“Traditionally, no one really bothers on the last day. We were up for it, balls to the wall. I think it topped off a really good week. We’ve had a good laugh, we got a win and a few places. For the first race of the year, we can all be happy.”

Forget Armstrong, let’s race

The race was overshadowed somewhat by the Lance Armstrong scandal and its continued fallout, thanks to his televised confession to doping and the UCI’s belated support for a “truth and reconciliation commission.”

Few were keen to talk about Armstrong’s toxic legacy. And when they did, there were few kind words for the disgraced Texan.

“I would like it if he would just go away. I am so tired of hearing about Lance Armstrong. He did what he did, he had a lot of glory, and caused a lot of damage to the sport,” said Tyler Farrar (Garmin-Sharp).

“I think the biggest favor he could do would be just to go away. Stop giving interviews. Stop tweeting pictures of himself with yellow jerseys. Stop stirring the pot. Just stop.”

Greipel’s train not in vain

Sunday’s win was Greipel’s 14th at the Tour Down Under and the 100th of his career. That’s an impressive haul for the Gorilla, who now boasts the most formidable train in the peloton.

Lotto-Belisol brought its A-team to the Tour Down Under and it proved unbeatable, winning the criterium and three stages.

“When we put Greipel in the right position with 200 meters to go, he’s hard to beat,” said Greg Henderson. “When you start behind (Greipel), you’re almost guaranteed to finish behind him.

“We want to keep it going. The ambitions are the same as last year. If it’s a bunch sprint, we want to be competitive.”

Turning the Corkscrew

The addition of the short, very steep Corkscrew climb in stage 2, with its maximum grades of 15 percent, saw the Tour Down Under tip away from the sprinters, who have long held sway here.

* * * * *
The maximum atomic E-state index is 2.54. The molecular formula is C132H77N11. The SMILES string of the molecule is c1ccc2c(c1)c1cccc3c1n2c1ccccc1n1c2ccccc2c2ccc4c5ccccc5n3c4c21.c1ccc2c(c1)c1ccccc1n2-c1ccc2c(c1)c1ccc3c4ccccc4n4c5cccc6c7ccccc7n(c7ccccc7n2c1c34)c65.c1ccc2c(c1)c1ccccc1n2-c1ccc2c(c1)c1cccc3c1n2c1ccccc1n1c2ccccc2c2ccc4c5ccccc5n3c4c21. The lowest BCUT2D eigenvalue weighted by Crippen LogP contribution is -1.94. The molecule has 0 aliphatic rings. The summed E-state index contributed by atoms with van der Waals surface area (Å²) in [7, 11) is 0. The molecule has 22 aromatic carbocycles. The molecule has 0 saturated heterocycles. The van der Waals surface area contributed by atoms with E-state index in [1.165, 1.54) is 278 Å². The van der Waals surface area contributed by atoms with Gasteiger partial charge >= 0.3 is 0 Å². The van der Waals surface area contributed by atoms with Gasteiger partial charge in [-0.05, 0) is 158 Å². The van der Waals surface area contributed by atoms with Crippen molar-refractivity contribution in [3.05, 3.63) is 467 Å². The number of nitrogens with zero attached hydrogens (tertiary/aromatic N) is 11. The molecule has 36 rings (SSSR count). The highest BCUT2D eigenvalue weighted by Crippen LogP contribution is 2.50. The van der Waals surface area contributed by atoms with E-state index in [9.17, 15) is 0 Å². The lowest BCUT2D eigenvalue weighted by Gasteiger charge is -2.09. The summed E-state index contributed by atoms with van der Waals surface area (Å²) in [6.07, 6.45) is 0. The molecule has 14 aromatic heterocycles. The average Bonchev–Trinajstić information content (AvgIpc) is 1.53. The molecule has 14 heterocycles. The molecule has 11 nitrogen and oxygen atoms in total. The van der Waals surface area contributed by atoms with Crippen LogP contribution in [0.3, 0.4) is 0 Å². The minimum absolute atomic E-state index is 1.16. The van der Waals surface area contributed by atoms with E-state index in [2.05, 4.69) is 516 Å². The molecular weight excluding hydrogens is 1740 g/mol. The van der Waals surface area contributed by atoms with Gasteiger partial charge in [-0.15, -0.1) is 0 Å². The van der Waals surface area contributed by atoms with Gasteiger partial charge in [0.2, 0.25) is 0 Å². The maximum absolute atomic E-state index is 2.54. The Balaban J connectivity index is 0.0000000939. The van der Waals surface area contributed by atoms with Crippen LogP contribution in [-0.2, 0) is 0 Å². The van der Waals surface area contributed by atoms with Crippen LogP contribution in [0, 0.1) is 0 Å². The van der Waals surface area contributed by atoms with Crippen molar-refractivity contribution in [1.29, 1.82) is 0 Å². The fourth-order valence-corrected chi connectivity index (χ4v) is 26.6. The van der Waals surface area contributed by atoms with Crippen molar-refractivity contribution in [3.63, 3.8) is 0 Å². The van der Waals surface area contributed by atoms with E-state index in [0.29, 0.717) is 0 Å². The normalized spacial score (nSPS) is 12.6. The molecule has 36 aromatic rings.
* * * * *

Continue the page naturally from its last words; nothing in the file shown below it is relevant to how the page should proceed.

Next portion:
Organizers decided they wanted to spice up the GC battle, and last year added a finish up Old Willunga Road. This year, they added the Corkscrew, a spectacular hill in the Adelaide Hills that proved the race-breaker.

A nasty crash on the technical descent spoiled the GC chances for many, but the climb proved to be a valuable addition to the race. It’s sure to be back next year.

‘Phil-Gil’ ready to rock

Debuting his rainbow stripes, Philippe Gilbert (BMC) was the star attraction during the week., and promises to honor the rainbow jersey with aggressive racing all season long.

A minor spill coming down the Corkscrew descent derailed his GC ambitions, but Gilbert answered by going on a no-hope attack in a flat stage two days later.

He coasted through the rest of the week, with the goal of being in top shape for the classics.

“It’s been a good week. I knew it would be difficult to win a stage here because the Aussies have been racing a lot,” said Gilbert.

“My goal is to be in top form for the Ardennes. I would love to win Milan-San Remo, Flanders and Liège. Just like [Eddy] Merckx.”

Gerrans saves face

Orica-GreenEdge started with all the pressure as the defending champions on home roads. But Simon Gerrans saw his GC hopes torpedoed early when he succumbed to asthma early in the week and he couldn’t follow the pace over the Corkscrew.

A few days later, he was feeling better and Orica-GreenEdge decided to throw everything at Willunga Hill. Second last year to Alejandro Valverde, Gerrans got it right this year, sweeping first through the final left-hander to have a clear shot at the finish line with Slagter trailing his wheel.

The stage was GreenEdge’s first in two years.

“It was great to get the win with Gerro,” said teammate Stuart O’Grady. “The GC was lost, so we put in a big effort to win the stage. We made sure we covered the moves and controlled the stage to put Gerro in position to try to win the stage, and then it was up to him.

“To win the stage on Australia Day, in front of so many people, that’s right up there with winning a stage at the Tour de France.”

 

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Andrew Hood

Andrew Hood

Andrew Hood cut his journalistic teeth at Colorado dailies before the web boom opened the door to European cycling in the mid-1990s. Hood has covered every Tour de France since 1996 and has been VeloNews' European correspondent since 2002.